Practically a year ago to the day, skate shoe enthusiasts had to say goodbye to a staple personality of skateboarding: Benson Ka’ai and his videos from Tactics were a pillar of the skate shoe community. Whether it was because you found him informative or because he was an easy target to make fun of, you tuned in to hear what he had to say about the latest shoe updates.
Since leaving, Ross Druckrey has gone from being the guy who recorded Benson to being the new face of shoe reviews at Tactics. It’s been a full year since this transition took place, but I was still curious to find out what baggage, if any, comes with such a highly watched position.
Amongst the skate community, you’re known as the guy who’s filled in Benson’s shoes. How does it feel? And do you think people are making it a bigger deal than it actually is?
I don’t know. I think it’s really interesting. When it came up that he was moving on and they asked, “what do we do about the shoes?” I was like “Well, do I really want to be like the next Benson?” Even from talking to me, he’d always talk about how it was a blessing and a curse, because he didn’t want to be known as “Benson Ka’ai, the shoe guy”. With the reviews, I try to have my own perspective on it and try to give a little more feedback on what I appreciate in a good shoe. Thankfully we have our video wear tests, because no one just wants to watch me talk to a shoe.
Do people stop you and recognize you on the street? Do you have celebrity status yet?
Ummm…well, I actually have only been recognized once. I don’t know if that gives me any street cred or not. I’ve actually been recognized more for my downhill stuff.
Where did that happen?
It was just on a skate trip to Washington, but I do know that’s something that Benson would run into a fair amount of while he was still here. I remember a bunch of times where we’d be together and people would say “Hey, you’re the shoe guy!” and we’d be like “Ahhhhh!”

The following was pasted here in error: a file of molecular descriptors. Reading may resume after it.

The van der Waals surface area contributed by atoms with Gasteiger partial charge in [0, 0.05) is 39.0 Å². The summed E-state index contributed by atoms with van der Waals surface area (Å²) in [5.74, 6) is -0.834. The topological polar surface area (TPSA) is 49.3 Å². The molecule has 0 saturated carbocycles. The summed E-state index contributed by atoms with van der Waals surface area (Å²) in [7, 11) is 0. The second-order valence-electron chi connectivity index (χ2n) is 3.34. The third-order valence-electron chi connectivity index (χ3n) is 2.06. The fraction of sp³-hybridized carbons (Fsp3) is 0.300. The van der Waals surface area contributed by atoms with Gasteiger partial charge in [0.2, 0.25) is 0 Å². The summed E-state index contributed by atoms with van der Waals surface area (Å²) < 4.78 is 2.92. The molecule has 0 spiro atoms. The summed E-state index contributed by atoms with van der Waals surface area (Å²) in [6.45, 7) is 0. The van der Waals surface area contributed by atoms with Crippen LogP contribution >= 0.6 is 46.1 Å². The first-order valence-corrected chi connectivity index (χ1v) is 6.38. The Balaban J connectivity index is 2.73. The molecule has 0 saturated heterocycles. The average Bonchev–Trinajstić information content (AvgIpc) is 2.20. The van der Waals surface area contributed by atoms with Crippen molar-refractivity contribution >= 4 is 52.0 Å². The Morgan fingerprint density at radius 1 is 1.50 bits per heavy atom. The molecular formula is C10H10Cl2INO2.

Was that strange for you, that one encounter?
I mean, I think it’s kinda cool. I’ve gotten used to it from other stuff. I mean, it’s kinda what we’re trying to do. We’re trying to give Tactics more personality. After all, we can’t be everyone’s local skate shop, so if we can connect with our customers online then that’s a good way for people to want to reach out to us.
Have you used your celebrity status to pick up chicks?
[Laughs] I don’t know if there’s anything attractive about talking about shoes. So no, I don’t think it’s ever helped me with chicks.
Do you have a girlfriend? If so, what does she think of it?
Yeah, I have a girl and she’s probably bragged about this more than I have [laughs].
Do you ever get bummed at the negative comments that you read?
Oh god, Youtube is a pretty cutthroat place. The one that’s stuck with me is “Man, you look real bored” [laughs]. First off, that video could be like the seventh video I’ve done today, and secondly, we’re not looking to trash any shoes because we’re obviously trying to sell the shoe. Sometimes I’ll see a shoe and have a hard time finding something special about it, and other times I’ll see one that I actually like and get excited.